Daniel Study – Article #37
AN INTERESTING STUDY and insights of Daniel and perhaps Bible Codes:
In reading several studies and web-pages on the names given to Daniel and his three friends, we find some very interesting information.
Here is a brief summary:
For example, in a study done by William Shea (Andrews University Seminary Studies, Spring 1988) it is inferred that the Babylonian names given to Daniel and his three friends may have been purposely corrupted by Daniel! Now, the Hebrew names of these young men showed that they were worshippers of the true God, Jehovah!
Hananiah — Jehovah (God) is gracious
Mishael — who belongs to or is like God
Azariah – Jehovah (God) helps
Daniel — God is my judge
Daniel 4:8 reveals that king Nebuchadnezzar renamed these Hebrews after his gods! New names were given to these captives from Israel, not just to blend them into the Babylonian court, but to change their allegiance from their God to the gods of Babylon.
Daniel, who wrote the BOOK OF DANIEL, and who wouldn’t even eat the king’s food not only because it contained unclean meats, but also contained the meats offered to the Babylonian gods, would no doubt be very much troubled by these Babylonian names and thus even when using them in his accounts changed them slightly.
Daniel’s friend, Azariah, (Jehovah helps) was renamed Abednego according to scripture. “Abed” means “servant” but we find no god named “nego”. For the name to be authentically referring to a “Babylonian god” it should read “servant of some god “. However, if the name is read Abednebo— then we have a well-known Babylonian god! Nebo was the Babylonian god of wisdom. This could be a translation issue; Abednego should be translated Abednebo. The “B” and the “V” in Hebrew are interchangeable letters.
Could it be that Daniel had such an aversion to calling his friend the “servant of Nebo” that he purposely corrupted his Babylonian name?
Found on a list of an ancient Babylonian clay tablet is the name Arbenebo–Official of the royal prince. This name is the equivalent to the Aramaic name Abednebo and may in fact be the first mention of one of Daniel’s friends found outside of the Bible.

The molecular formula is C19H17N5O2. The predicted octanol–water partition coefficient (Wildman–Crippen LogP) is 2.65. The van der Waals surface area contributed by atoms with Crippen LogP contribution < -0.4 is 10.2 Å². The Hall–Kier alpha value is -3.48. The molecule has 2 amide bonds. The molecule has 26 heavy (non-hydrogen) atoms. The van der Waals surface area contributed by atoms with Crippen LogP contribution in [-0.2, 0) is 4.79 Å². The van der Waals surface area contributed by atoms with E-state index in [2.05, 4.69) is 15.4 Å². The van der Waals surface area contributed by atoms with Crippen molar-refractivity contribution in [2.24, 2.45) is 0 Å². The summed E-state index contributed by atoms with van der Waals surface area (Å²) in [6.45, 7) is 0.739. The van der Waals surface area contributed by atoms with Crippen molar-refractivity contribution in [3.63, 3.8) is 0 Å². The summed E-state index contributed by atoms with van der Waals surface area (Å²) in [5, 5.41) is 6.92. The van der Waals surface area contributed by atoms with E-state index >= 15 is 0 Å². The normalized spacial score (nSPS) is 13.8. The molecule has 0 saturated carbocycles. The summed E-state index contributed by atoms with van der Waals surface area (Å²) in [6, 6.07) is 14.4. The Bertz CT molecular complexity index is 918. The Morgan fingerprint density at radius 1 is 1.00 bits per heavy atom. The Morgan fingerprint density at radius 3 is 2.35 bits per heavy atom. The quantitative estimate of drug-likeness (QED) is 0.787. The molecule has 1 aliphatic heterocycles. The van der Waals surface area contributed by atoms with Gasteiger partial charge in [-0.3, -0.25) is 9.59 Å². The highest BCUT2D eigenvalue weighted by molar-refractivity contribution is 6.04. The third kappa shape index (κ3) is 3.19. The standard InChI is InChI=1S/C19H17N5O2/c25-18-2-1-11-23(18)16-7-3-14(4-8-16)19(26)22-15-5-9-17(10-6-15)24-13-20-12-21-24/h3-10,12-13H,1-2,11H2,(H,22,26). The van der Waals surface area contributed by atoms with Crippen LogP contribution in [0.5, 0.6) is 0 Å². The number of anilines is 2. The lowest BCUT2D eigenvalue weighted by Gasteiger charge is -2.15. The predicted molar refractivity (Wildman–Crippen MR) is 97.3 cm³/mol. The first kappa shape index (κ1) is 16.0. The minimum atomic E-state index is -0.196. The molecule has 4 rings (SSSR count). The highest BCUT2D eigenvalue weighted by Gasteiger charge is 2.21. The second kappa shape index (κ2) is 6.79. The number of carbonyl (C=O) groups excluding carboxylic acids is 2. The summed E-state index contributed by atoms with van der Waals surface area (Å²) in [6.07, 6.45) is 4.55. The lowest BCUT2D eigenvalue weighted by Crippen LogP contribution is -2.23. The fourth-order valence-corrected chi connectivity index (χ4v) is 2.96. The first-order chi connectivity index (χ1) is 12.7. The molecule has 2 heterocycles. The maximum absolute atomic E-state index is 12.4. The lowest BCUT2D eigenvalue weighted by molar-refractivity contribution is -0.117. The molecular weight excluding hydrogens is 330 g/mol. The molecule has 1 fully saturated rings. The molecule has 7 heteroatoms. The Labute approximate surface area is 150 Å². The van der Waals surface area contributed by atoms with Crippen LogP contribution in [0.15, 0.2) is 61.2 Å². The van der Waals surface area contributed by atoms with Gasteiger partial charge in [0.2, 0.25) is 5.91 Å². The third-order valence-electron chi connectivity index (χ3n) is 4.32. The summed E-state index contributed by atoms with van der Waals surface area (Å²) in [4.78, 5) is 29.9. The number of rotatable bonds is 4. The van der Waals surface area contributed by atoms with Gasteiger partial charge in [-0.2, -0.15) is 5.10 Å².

Apparently this Abednego (Abednebo) was given the position as secretary to the crown prince Amel-Marduk (called Evil-Marduk in the Bible).
Misheal was renamed Meshach
Another name found on the list of that same clay tablet is Meshaku-Marduk – Official to Nebuchadnezzar. Marduk was the name of a Babylonian god. If Marduk is dropped from the name we end up with the name Meshaku which is very similar in pronunciation to Meshach.
The Hebrew Mishael means “Who is like God?”
Meshach (Meshaku) means “Who is like Aku?”
Aku was the Babylonian god of the moon.
Hananiah (Jehovah keeps him or Jehovah is gracious)
was renamed Shadrach Or Shadaku which means “Command of Aku”. Aku being the moon god.
William Shea of Andrews University Seminar Studies came to the conclusion that Daniel’s given name was not really Belteshazzar, but Belshazzar, — the same as the king that perished that night when Babylon fell. He entitled his study “Bel(te)shezzar meets Belshazzar”.
Now if Abednego’s name was slightly changed to avoid being called a servant of a false god, could it be that Daniel’s name, Belteshazzar, was also slightly changed ? The “shazzar” part means “protect the king”, thus “Belte” should be the name of a Babylonian god. But we find no god by that name in Babylon. However, Bel, is another name for Nebuchnezzar’s favorite god, Marduk.